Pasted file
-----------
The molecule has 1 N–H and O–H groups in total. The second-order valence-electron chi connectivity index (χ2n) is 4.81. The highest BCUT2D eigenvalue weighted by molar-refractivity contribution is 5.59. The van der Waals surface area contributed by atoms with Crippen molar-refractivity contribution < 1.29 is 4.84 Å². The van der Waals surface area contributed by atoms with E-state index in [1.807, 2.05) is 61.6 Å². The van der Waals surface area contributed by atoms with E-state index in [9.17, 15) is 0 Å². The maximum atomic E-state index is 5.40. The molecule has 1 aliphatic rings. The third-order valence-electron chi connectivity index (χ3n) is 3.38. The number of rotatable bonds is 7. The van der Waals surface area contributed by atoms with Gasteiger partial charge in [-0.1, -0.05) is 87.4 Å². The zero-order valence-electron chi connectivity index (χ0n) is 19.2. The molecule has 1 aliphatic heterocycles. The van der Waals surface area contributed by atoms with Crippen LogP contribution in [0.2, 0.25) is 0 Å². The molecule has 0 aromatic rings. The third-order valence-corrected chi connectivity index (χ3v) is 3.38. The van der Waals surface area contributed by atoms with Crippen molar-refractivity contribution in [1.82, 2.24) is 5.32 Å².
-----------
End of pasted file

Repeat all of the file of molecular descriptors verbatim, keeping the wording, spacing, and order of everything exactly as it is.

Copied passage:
The molecule has 1 N–H and O–H groups in total. The second-order valence-electron chi connectivity index (χ2n) is 4.81. The highest BCUT2D eigenvalue weighted by molar-refractivity contribution is 5.59. The van der Waals surface area contributed by atoms with Crippen molar-refractivity contribution < 1.29 is 4.84 Å². The van der Waals surface area contributed by atoms with E-state index in [1.807, 2.05) is 61.6 Å². The van der Waals surface area contributed by atoms with E-state index in [9.17, 15) is 0 Å². The maximum atomic E-state index is 5.40. The molecule has 1 aliphatic rings. The third-order valence-electron chi connectivity index (χ3n) is 3.38. The number of rotatable bonds is 7. The van der Waals surface area contributed by atoms with Gasteiger partial charge in [-0.1, -0.05) is 87.4 Å². The zero-order valence-electron chi connectivity index (χ0n) is 19.2. The molecule has 1 aliphatic heterocycles. The van der Waals surface area contributed by atoms with Crippen LogP contribution in [0.2, 0.25) is 0 Å². The molecule has 0 aromatic rings. The third-order valence-corrected chi connectivity index (χ3v) is 3.38. The van der Waals surface area contributed by atoms with Crippen molar-refractivity contribution in [1.82, 2.24) is 5.32 Å².